Published online by Cambridge University Press: 01 June 2015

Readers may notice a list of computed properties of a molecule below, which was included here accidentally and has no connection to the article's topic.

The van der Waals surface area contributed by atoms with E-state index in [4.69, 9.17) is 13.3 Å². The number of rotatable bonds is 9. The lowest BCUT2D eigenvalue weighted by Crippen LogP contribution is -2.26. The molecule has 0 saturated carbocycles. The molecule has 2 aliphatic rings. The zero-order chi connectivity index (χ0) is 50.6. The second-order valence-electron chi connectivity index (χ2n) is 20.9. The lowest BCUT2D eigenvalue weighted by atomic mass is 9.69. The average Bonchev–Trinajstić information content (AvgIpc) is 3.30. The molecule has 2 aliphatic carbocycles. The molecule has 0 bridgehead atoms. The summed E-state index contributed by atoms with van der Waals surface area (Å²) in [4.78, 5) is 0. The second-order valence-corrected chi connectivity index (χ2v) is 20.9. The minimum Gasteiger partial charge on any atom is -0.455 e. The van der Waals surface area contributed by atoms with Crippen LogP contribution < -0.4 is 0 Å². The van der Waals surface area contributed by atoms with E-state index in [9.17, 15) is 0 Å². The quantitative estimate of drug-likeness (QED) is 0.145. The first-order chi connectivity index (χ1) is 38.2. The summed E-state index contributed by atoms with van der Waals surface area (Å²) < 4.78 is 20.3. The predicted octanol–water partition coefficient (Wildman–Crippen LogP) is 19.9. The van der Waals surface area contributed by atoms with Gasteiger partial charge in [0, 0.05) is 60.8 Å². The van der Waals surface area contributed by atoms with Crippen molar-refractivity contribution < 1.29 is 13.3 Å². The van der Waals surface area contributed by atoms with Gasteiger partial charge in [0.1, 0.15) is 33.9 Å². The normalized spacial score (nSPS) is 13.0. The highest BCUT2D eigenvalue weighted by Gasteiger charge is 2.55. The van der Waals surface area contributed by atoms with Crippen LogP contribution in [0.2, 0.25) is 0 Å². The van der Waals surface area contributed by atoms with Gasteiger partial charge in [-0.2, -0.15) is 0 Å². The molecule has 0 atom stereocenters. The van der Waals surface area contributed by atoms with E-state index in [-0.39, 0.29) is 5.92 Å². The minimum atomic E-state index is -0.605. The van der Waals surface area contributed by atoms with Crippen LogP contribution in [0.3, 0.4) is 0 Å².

Economic analyses of American Civil War causation typically focus on longue durée structural arguments neglecting specific context and contemporary observers’ predictions about disunion’s effects. This article suggests secession heightened concern about government solvency and intensified a conversation about the nature of American inter- and intra-national trade, one hinging on ideas about relative dependence and positioning within the world economy. Deep South secessionists rested their claims on a cotton-centric economic worldview, trusting that their coveted commodity could finance independence and attract foreign partners. Pro-compromise northerners greatly feared that possibility. Less compromising Republican political economists countered that secession would reveal northern economic superiority and the South’s underlying weakness, eventually leading to voluntary reunion. Though competing sides envisioned peaceful pathways towards their ends, the actions of insolvent central governments—who feared that any compromise on contested forts and revenue ports would undermine the confidence of underwriters—militated against these imagined peaceful ends.